After two collections of short stories and two novels (including the National Book Award-nominated A Disorder Peculiar to the Country), Ken Kalfus's Equilateral takes on science fiction, but with a distinctly 21st-century twist: think Jules Verne meets Ray Bradbury meets China Miéville.

In the Great Sand Sea of western Egypt in the 1890s, a sprawling encampment occupies thousands of square miles, as hundreds of thousands of fellahin excavate "exceedingly wide roadways into which a lining of pitch is being laid." This is Professor Sanford Thayer's empire, where his "famously acute vision" is to be realized--a "pure, uncompromised expression of human intelligence." His creation, a massive equilateral triangle, will be set afire when the "fierce, unquenchable ember" of the planet Mars is at its closest point to the earth, so the Earth can attain fiery contact with the Martians.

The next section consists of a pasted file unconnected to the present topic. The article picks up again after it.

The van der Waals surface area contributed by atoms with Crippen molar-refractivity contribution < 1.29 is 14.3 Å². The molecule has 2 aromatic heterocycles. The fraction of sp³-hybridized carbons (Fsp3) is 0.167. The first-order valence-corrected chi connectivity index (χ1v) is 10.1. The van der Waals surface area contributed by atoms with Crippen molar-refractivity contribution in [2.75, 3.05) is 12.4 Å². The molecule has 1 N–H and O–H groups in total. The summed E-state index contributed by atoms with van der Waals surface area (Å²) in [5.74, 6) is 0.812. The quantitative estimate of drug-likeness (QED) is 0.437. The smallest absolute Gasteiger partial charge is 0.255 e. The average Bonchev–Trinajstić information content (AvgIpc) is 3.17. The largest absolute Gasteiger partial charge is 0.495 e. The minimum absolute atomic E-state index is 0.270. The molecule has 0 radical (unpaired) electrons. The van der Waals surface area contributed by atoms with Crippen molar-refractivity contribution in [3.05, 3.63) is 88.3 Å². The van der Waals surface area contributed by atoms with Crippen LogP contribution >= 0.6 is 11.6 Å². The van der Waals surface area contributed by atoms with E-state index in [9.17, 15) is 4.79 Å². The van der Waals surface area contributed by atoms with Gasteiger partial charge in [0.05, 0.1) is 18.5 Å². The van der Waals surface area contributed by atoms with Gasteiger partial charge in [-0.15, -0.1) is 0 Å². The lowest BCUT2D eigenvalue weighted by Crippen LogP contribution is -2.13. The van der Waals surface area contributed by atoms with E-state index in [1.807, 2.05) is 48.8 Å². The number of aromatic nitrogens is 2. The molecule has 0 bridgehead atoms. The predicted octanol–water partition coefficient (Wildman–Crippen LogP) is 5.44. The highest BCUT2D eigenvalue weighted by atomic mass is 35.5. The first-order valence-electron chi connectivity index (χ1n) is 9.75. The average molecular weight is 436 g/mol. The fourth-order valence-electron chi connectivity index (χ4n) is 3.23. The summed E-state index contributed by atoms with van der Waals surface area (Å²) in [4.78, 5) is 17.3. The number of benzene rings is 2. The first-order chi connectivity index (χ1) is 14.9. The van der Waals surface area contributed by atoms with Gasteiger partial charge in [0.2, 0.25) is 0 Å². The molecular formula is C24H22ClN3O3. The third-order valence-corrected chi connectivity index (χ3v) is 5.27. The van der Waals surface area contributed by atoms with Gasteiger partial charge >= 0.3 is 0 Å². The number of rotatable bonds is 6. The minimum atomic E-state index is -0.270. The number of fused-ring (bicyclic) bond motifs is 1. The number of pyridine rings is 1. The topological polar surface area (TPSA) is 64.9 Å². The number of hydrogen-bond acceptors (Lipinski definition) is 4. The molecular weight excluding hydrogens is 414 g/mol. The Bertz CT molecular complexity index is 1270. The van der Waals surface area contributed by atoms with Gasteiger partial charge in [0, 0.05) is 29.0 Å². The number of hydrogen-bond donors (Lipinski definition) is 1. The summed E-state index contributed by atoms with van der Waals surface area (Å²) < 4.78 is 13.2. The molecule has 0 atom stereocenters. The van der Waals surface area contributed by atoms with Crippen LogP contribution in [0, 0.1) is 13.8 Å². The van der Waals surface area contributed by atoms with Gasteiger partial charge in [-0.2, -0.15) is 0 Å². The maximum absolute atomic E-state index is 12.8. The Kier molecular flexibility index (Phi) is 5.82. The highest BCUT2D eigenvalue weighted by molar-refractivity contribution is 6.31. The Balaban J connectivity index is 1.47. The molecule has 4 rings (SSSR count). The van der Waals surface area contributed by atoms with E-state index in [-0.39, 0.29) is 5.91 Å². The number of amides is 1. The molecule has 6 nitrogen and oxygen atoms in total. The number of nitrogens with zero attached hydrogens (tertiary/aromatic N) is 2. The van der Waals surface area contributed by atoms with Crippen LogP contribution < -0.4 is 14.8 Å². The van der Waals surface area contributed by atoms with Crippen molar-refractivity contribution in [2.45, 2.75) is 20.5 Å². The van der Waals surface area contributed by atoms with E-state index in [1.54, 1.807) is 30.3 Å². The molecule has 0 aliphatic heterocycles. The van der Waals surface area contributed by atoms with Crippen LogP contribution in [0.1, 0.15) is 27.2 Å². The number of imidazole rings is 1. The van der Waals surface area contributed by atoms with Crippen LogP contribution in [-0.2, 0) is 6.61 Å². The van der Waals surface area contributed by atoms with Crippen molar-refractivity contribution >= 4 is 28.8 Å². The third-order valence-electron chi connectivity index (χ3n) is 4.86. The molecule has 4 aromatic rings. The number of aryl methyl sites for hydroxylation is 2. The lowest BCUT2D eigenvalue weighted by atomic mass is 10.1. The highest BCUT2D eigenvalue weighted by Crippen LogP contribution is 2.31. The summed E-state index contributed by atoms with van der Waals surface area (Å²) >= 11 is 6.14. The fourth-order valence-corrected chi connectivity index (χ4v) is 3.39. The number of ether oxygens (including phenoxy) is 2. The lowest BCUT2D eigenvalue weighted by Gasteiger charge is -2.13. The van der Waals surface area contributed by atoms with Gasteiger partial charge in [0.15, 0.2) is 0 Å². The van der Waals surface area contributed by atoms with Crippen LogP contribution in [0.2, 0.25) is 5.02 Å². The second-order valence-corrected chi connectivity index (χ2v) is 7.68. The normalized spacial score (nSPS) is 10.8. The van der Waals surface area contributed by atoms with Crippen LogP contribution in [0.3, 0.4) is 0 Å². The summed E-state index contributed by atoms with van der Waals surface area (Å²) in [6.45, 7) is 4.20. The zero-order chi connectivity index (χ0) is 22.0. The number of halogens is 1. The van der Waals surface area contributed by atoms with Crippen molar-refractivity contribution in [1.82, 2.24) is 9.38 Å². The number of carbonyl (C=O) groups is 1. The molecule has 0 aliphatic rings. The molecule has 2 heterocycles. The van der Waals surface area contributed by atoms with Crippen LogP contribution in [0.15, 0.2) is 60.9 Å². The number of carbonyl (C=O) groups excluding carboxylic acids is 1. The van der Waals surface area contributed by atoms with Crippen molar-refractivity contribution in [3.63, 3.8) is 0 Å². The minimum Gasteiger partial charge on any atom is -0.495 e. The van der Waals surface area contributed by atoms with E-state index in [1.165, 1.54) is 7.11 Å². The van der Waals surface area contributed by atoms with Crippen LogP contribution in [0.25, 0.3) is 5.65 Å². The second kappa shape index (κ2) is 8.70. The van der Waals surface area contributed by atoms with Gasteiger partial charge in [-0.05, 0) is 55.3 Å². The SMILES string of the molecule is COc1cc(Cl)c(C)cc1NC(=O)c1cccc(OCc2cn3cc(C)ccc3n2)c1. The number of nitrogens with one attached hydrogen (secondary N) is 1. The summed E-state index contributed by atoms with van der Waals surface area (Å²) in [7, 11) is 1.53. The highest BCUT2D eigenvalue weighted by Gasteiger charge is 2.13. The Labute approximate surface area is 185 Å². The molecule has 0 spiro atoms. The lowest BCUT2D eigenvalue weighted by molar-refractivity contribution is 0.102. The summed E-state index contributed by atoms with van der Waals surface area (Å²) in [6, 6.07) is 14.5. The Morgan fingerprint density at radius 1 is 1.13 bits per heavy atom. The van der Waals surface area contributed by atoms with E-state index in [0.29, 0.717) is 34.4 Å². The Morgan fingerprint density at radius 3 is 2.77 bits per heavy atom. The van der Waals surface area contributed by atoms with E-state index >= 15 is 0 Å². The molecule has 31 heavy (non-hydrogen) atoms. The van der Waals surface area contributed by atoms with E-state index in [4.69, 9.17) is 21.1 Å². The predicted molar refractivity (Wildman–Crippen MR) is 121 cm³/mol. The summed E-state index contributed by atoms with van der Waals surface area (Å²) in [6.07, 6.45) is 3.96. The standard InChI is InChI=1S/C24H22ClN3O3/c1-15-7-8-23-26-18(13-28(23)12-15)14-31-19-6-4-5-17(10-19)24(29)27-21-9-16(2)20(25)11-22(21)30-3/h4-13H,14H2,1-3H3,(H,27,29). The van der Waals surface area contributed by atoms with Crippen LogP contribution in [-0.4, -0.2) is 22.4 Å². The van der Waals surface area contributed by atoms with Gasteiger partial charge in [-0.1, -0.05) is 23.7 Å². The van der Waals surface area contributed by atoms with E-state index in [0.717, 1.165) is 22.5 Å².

Despite the thousands involved in this project, the actual cast of characters in Equilateral is small--four--and the book itself slight, compact in a good way. A somewhat sly omniscient narrator seems positioned in the audience, watching and commenting as if this were a stage play. Besides Thayer, there are Miss Keaton, his tireless, devoted assistant; Bint, a Bedouin servant girl; and Wilson Ballard, the chief engineer and slave taskmaster. In a desert setting "as empty and cold as interplanetary space," Kalfus slowly unfolds a subtle morality play about the cost of scientific arrogance, intellectual hubris and imperiousness toward others--and the period illustrations contribute greatly to the book's echoes of a 19th-century scientific treatise. --Tom Lavoie, former publisher

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